Most chains come with 76, 90, or 110 links, so you’ll probably have to take some links out of whatever chain you get to fit your machine anyway. If you get a chain that is too short, you’ll have to add links with a rivet machine and it becomes a big headache.
Here’s a link to a Niche 520 ATV O-Ring Drive Chain from Amazon to help you start your search. I like the chains with the o-rings on every link, they seem to last longer and be better quality.
Once you have the new chain you can use the old one to size it up, like in this picture. I would still count the links to make sure you get the same size chain exactly. But laying the new chain next to the old one makes it easier to count.
There’s a number of ways to cut the chain to the right length, once you know which link you need to open. I’ve seen people use a rotary tool like a dremel to grind down the rivet on the link and pop it out with a punch tool.
But I suggest just getting a Chain Breaker Kit Like This One from Amazon. It just makes the job so much easier, mine has come in handy plenty of times now. And I no longer have nightmares about cutting chains with Fleetwood Mac ‘The Chain’ playing in the background.
Step 9: Install New Chain And Master Link
Now you have your chain to the right length, it’s time to install on the ATV. I would suggest starting the chain on the front sprocket and winding it through that way. It makes it easier to install the master link when the chain opening is near the rear sprocket.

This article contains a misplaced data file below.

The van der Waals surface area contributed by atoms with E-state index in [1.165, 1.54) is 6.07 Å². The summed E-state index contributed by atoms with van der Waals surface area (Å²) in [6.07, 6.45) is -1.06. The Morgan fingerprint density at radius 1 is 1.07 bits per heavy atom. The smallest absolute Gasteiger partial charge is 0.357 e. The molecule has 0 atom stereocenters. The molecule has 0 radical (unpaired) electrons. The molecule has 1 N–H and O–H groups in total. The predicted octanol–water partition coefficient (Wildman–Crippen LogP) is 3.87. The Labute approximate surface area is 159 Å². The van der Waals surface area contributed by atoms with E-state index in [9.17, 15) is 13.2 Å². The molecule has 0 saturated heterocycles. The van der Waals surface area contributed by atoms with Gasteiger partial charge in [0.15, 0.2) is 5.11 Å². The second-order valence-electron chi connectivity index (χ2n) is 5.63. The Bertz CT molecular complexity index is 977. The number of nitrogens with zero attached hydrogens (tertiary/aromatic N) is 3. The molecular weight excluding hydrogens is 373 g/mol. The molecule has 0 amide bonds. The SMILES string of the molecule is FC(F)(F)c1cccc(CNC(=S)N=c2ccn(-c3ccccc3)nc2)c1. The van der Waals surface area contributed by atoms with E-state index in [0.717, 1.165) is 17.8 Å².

Now insert the master link where the chain opening is, put the plate on, and put on the security clip holding the master link in place. You could use a pair of needle nose pliers or a screw driver to get the clip in place.
Don’t forget to tighten the front sprocket bolts down now if you haven’t already done so. Now with chain on and the back sprocket locked up, you should be able to tighten the front sprocket bolts all the way down tight.
Step 10: Adjust Chain Slack
The new sprockets are on, the chain is on, now you have to adjust the slack in the chain. You don’t want the chain to be too tight, it may break under the tension while you’re out riding. You don’t want too much slack in the chain either though.
The best way is to push down on the back of the quad and adjust the tension there, leaving about 1/4″ to 1/2″ slack in the chain. This way if you’re suspension bottoms out, it won’t break the chain because you have enough play to allow it.
I found a good method is to make sure you have 1/4″ to 1/2″ slack both up and down while you’re sitting on the ATV. That may cause you to be getting on and off the machine to make adjustments, but it’s always worked for me.
To adjust the slack in the chain, you’re going to have to loosen the bolts holding the rear axle and sprocket into place, as shown in the picture. Once those are loose, you should be able to adjust the tension bolts below them.
You will be able to tighten or loosen the tension bolts which will pull the back end of the ATV in or out. That’s how you adjust the tension in the chain. Make sure you keep an eye on the rear sprocket and chain and keep them in as straight a line as possible. I always try to adjust both left and right tension bolts the same amount to keep the sprocket from being crooked.
Once you have the chain to the tension you like, tighten the second nut on the tension bolt to keep it from moving, and tighten the bolts holding the rear end in place back down.
There you have it, new chain and sprockets. Now just get your tire back on and try it out. I would take it slow at first to make sure everything’s working ok.